Birding New Mexico

Injured Golden Eagle flies free thanks to a bit of teamwork

Mario Garcia, Audubon New Mexico's Center Assistant at the Randall Davey Audubon Center writes about his experiences releasing a rehabilitated Golden Eagle

" The Santa Fe Raptor Center (SFRC),  is a nonprofit whose main goal is rescuing, rehabilitating and releasing injured birds, primarily but not exclusively birds of prey. The center is run by Lori Paras (executive director) and volunteers like myself. Volunteers help with tasks ranging from feeding the birds, cleaning habitats and handling educational birds for outreach programs. I have been volunteering for Lori since August and have so greatly enjoyed my work with her and the birds at the SFRC.

 I was very fortunate last week to aid in fitting a monitor on an adult male golden eagle. This bird came to the Center from Arizona’s lake Powell area in late November after being clipped by a car. After compassionate care and rehab this magnificent animal was ready for release. I feel so hopeful when a wild bird gets to go back to the sky. As a result, I was excited arriving at the Center last Thursday afternoon, even more so than my usual excitement to spend time with the raptors. Avian Biologist Robert Murphy was there to equip the eagle with a position monitoring transmitter. That way data of the eagle’s movement and range could be collected.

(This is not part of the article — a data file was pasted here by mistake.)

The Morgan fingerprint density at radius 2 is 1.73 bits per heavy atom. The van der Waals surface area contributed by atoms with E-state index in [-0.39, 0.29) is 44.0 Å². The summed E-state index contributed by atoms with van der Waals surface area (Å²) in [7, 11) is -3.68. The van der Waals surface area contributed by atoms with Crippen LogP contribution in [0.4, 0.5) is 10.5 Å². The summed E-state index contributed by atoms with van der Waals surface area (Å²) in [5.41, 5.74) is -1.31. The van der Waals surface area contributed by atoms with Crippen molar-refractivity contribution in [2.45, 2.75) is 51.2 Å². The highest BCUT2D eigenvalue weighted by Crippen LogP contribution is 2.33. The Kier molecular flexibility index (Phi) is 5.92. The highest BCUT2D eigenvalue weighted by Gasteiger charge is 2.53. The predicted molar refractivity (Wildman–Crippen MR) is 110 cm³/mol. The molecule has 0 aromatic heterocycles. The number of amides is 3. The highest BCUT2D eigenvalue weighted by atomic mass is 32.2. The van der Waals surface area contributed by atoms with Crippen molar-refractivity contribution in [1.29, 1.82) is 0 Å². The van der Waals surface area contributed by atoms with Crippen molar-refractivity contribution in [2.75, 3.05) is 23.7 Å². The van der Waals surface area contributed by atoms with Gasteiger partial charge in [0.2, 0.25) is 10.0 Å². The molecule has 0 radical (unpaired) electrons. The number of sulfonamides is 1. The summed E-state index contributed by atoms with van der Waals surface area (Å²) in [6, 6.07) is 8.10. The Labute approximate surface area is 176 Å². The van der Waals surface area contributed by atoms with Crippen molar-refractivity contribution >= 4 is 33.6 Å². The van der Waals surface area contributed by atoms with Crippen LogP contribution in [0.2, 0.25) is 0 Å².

Before the gentle yet precise process of assembling and attaching the small harness to the bird, we had to catch him. Lori did a great Job rehabilitating the bird because he was hard to catch. When he landed on ground, using a large cotton net we secured him and his dangerously powerful talons. We hooded him with a leather cap, calming him. Lori and I then took turns holding the eagle while Bob delicately attached the 4” solar transmitter using durable but soft Teflon straps. Like a small backpack, if done right the bird would barely notice it. It took about 1.5 hours to fit and tighten the transmitter to ensure it was functional and not cumbersome for the bird. Once the harness was fitted, we weighed the eagle, measured its wingspan and drew a very small amount of blood to test sex. At this point it was late in the evening, we put the bird back into his temporary enclosure. When I placed him on the ground he ruffled his feathers, took a couple of awkward hops then flew up effortlessly to roost for the night. The Next day Lori drove 6 hours to the Navajo Nation and Released the eagle back into the wild. I want to thank Lori Paras and Bob Murphy for allowing me the opportunity to help with this amazing process. It has solidified my desire and dedication in helping these incredible animals as well as educating on their importance.  More photos and information regarding the eagle and the Raptor Center can be found at their site as well as their Facebook and Instagram pages. Please visit these sites and donate to this great effort if you can." 

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